Grant applications to an anonymous United Kingdom funding body (UKFB) are scored by reviewers from 0 to 7, and a mean score is obtained (Anon 2017). We obtained these funding data from eight panel meetings, encompassing 905 grant applications. The highest scores each ranged between 5.8 and 6.6, and the lowest between 1 and 2.9, respectively. In total, 192 applications (21.2%) were funded (Table 1). Individual reviewers gave scores to one decimal place, but differences between scores for the lowest-scoring funded application and highest scoring non-funded application were always to at least the second decimal place. These small differences suggest that a small variation in the score given by any one reviewer, or inter-application variation in reviewers, could dictate whether an application was funded or not.

Summary of grant applications, score evaluation, and numbers funded by an anonymous United Kingdom funding body from eight panels.

Panel Applications Funded Applications Funded (%) Highest score Lowest score Lowest score funded Lowest rank funded Break in funding sequence Applications above last funded Score difference: (lowest funded – highest not funded)
1 103 23 22.3 5.8 2.6 5.00 31 Yes 8 0.01
2 83 22 26.5 6.2 2.0 5.25 33 Yes 11 0.05
3 97 19 19.6 5.8 2.9 5.23 20 Yes 1 0.01
4 118 26 22.0 6.5 2.8 5.14 46 Yes 20 0.01
5 129 27 20.9 5.9 2.0 5.10 34 Yes 7 0.01
6 94 22 23.4 6.6 2.9 4.84 58 Yes 36 0.01
7 131 24 18.3 6.3 1.0 5.00 46 Yes 22 0.0001
8 150 29 19.3 6.3 2.6 5.32 41 Yes 12 0.07

To assess how small, random changes to scores influenced the likelihood of funding, we ran a simulation (40 runs) on the Panel 8 data. To each score, we added a random number based on a normal distribution with mean = zero and standard deviation (SD) ranging from 0.01 to 0.35. After adjusting the scores and re-ranking, we assessed the proportion of simulations that resulted in all the originally funded applications being ‘re-funded’. There was a clear negative relationship with consistency of funding and the score change SD; with an adjustment SD > 0.25, we recorded no occasions when all the previously awardees received funding (Figure 1). With a SD = 0.25, the average score change was approximately ± 0.2 marks (Table 1), which represented 3% (0.2 ÷ 6.6 × 100) of the highest score awarded). This suggests that even small changes in scores results in consistent changes to the pool of applicants that were awarded funding.

Figure 1.

Results of adding a small random number to funding application scores for Panel 8 of the anonymous United Kingdom funding data: percentage (%) of 40 simulations that resulted in all previously funded applications being awarded funding.

Box 2. What if funding bodies played dice? Sensitivity of the funding process to varying random selection

Given that applications to the UKFB considered ‘fundable’, but not actually funded, were separated by very small score differences from those that were successful (Table 1), the process is clearly sensitive to even small fluctuations in marks awarded by evaluators (Box 1). So, rather than fund applications strictly based on the final funding score, what if various rules were applied so that more or less equally scored applications all had a chance of being funded?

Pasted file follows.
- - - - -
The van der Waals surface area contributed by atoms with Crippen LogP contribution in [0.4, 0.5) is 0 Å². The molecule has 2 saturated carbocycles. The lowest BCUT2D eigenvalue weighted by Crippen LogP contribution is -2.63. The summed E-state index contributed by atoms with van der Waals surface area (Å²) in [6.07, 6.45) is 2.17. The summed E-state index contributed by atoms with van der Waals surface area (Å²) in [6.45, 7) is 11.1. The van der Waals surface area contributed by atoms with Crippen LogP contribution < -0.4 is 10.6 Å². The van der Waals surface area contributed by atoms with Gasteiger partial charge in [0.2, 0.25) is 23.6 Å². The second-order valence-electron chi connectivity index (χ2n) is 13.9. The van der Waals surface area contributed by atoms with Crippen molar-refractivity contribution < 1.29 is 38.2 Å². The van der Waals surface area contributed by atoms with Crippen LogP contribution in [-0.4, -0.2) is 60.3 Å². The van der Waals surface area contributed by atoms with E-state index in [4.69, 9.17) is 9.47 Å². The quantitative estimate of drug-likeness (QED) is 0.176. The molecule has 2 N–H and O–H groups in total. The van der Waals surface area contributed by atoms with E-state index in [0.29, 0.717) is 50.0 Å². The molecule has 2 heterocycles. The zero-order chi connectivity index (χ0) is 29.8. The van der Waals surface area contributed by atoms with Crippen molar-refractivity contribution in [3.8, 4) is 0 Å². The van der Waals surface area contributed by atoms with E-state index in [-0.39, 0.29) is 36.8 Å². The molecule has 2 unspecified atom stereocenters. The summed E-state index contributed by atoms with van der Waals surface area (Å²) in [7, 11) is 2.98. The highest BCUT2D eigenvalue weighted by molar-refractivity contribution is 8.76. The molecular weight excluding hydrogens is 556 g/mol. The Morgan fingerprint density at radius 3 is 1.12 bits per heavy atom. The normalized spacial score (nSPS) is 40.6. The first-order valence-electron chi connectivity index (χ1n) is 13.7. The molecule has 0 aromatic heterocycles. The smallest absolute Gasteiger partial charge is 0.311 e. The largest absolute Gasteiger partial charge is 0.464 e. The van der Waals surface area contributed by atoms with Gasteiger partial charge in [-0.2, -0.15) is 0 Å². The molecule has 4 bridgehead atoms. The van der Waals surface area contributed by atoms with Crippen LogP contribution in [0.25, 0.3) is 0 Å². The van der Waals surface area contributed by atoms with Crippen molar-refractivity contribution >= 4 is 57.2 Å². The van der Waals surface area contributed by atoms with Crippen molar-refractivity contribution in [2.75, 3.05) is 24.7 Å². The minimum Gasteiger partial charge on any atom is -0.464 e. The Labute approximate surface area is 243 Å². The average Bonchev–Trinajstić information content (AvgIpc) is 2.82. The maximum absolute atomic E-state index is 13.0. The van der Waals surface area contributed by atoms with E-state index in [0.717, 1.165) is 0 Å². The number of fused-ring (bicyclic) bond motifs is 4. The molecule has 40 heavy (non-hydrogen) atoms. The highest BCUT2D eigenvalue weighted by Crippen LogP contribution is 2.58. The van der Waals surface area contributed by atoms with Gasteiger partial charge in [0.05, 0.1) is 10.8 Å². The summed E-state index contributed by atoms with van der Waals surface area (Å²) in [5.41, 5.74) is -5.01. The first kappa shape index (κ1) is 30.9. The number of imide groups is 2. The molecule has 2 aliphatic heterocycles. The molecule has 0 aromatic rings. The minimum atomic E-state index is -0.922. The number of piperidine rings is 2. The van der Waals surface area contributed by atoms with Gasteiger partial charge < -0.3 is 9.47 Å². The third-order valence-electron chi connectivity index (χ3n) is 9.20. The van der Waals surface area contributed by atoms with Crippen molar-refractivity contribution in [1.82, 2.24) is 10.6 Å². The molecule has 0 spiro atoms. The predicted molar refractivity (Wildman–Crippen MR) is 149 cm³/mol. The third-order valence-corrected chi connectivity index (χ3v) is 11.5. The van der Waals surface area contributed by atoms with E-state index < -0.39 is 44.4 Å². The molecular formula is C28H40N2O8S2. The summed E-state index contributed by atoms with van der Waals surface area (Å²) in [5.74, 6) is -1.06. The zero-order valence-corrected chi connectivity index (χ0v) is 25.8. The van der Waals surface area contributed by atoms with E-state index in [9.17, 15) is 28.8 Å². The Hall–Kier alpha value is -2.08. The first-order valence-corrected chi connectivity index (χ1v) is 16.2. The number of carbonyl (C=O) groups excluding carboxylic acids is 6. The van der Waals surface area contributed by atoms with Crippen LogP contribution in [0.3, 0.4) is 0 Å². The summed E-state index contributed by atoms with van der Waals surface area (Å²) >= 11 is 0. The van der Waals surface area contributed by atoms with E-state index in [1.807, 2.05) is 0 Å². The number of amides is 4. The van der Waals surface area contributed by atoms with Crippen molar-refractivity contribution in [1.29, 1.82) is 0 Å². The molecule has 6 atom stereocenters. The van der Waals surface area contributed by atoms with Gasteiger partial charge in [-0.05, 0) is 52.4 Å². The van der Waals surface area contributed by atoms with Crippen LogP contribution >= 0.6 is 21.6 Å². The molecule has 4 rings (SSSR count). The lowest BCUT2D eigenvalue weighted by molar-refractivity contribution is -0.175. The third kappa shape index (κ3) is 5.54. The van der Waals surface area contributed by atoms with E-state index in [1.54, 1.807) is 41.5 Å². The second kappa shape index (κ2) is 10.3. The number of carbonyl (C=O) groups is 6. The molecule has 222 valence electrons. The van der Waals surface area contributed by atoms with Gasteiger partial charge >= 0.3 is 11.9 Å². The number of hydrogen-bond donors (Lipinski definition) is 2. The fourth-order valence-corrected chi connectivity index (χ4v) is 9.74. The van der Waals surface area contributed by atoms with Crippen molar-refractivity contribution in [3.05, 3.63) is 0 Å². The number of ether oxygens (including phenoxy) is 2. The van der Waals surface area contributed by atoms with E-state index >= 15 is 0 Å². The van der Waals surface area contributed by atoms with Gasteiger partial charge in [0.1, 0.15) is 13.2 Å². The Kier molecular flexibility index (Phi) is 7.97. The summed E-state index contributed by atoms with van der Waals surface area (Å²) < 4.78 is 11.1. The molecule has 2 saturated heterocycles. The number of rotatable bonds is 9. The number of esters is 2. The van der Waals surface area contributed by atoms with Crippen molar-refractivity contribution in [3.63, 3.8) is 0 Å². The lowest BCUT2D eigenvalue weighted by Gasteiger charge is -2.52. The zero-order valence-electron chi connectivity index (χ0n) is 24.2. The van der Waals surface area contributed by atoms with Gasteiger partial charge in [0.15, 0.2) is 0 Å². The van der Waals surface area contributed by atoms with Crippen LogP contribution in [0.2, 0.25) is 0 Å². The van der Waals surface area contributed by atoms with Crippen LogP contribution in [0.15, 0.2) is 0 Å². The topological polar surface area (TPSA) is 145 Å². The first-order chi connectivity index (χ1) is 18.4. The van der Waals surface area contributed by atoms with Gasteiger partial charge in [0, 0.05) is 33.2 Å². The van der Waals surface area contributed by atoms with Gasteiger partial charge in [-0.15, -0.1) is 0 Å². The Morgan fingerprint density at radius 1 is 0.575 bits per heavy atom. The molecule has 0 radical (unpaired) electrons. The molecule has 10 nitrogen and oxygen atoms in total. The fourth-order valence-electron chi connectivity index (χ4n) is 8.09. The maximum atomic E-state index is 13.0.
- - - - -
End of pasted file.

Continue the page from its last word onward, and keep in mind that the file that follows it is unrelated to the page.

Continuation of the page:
It appears that some rule other than just funding the top-scoring applications was the case for these data; in each year, when the applications were ranked in terms of scores, a break in the funding sequence occurred. This indicates that some applications, although scoring highly, were overlooked in favour of applications with lower scores (Table 1). In one panel (Panel 6) the lowest scoring application was ranked 58 out of 94 applications when only 22 projects were funded; 36 applications scored more highly than this application and yet were not funded.

What happens when we introduce more randomness to the decision process so that applications in the ‘fundable zone’ all had a chance of receiving funding? In Panel 8 of the data, there were 150 applications, of which 147 were deemed fundable after an initial screening process, and 29 were actually funded. By using a bootstrap-resampling process (1000 iterations), we applied a series of selection rules to these data, each using various randomness to select ‘winners’ from the 147 fundable applications. We then ascertained how many previously unfunded applications would now be funded in each case (Table 2). Naturally, if all 29 funded grants were selected at random from all those considered fundable, a high percentage (80.1%) of previously unfunded grants would be funded (Scenario 1). However, even when we applied much stricter rules such as awarding all applications with a score ≥ 6 (only six applications), and then selecting the remainder at random from those with scores of ≥ 5, nearly half (44.8%) of the applications now awarded funding did not receive funding in the actual funding round (Table 2; Scenario 6).

The effect of using different random selections by including new awardees from those previously funded in Year 8 of the anonymous United Kingdom funding body data.

Scenario New grants funded (%) (95% bootstrap CI)
1 29 funded at random from all 147 fundable applications 80.1 (86.2–75.9)
2 29 funded at random from Top 50 scores 41.9 (48.3–34.5)
3 29 funded at random from those with score ≥ 5 (n = 59) 50.9 (55.2–44.8)
4 Top 10 scores all funded. 19 selected at random from remainder (n = 137) 56.2 (58.6–51.7)
5 Score ≥ 6 all funded. 23 funded at random from remainder (n = 141) 66.4 (72.4–62.1)
6 Score ≥ 6 all funded. 23 funded at random from those with score ≥ 5 (n = 53) 44.8 (51.7 - 37.9)